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Prepping A Game

vrykyl

Explorer
An Extra Life team asked me to run a streaming D&D campaign this year, and I knew wanted to save time on game prep without running a published adventure. So I decided to give the Lazy Dungeon Master method a try for an all-original story set in my own vaguely-defined game world.

It all went much better than I expected. We're seven sessions in and I've gotten a lot out of good gaming out of far less time preparing than I did back in the old days. I wrote a blog about it, where you can see my thinking, notes, and optionally see how it translated into actual play at the table.

Click here to check it out!

Rollitivity-Ep6snap.jpg

What are your time-saving tricks that you use when getting a game together? (Note: While my game is D&D5E, the basic ideas are system agnostic so I'm posting here in the general discussion forum.)

- Jamie Chambers
 

pogre

Adventurer
Thanks for sharing. Looks like you have a neat project going.

Prep is a big part of my enjoyment of the game. I really enjoy writing things out, making props, creating terrain, painting minis, etc.

However, I realize it's all a framework, no matter how many contingencies I cover ahead of time - the players will head an unexpected direction. I enjoy improv too, so it's no problem. Plus, I'm not too proud to recycle material that was missed the first time in a different context.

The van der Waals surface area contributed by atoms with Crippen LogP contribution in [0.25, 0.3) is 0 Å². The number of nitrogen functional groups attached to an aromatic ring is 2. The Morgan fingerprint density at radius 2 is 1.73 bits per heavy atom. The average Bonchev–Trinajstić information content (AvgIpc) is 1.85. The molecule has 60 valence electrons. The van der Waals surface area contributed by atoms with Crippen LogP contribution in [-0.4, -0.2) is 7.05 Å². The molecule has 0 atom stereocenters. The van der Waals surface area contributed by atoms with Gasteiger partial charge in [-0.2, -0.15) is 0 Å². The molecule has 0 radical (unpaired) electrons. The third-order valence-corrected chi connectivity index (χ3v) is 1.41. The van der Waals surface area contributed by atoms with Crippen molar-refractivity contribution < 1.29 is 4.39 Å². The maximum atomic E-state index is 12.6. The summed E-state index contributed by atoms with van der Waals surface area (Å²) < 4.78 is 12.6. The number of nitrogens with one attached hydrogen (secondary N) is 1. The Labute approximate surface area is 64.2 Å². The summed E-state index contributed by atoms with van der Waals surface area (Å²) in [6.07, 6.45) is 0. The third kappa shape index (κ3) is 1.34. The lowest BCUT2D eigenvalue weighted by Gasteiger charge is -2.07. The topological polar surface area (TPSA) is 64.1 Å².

To address your question - having lists of names and an encounter chart with stats is really helpful for me. We occasionally create an entire story out of those. I really like the Monster Cards (I think from Gale Force 9) as handy references when things go an unexpected direction.

I will never be a light prep GM on purpose, but's nice to have those tricks in your backpocket - even for an over-preparer like me!
 

vrykyl

Explorer
I do enjoy prepping some big setpiece stuff, especially things like dungeon crawls and boss battles. But I'm learning to go light on other stuff so I'm not having to shoehorn things in or waste time.

I saw this meme early this morning, to my amusement.

EAvy2MZXkAEKwC6.jpg
 

Darth Solo

Villager
I condense my adventures to a simple 1-page document and improv everything not covered.

Great sessions, to the point players want to go on beyond the 4-6 hours we slated.

Getting good at improv is important. Even vital. As GM, you need to be able to *turn on a dime* in a narrative sense.

Think of your setting as a character; if a player does X, the setting produces Y.
 

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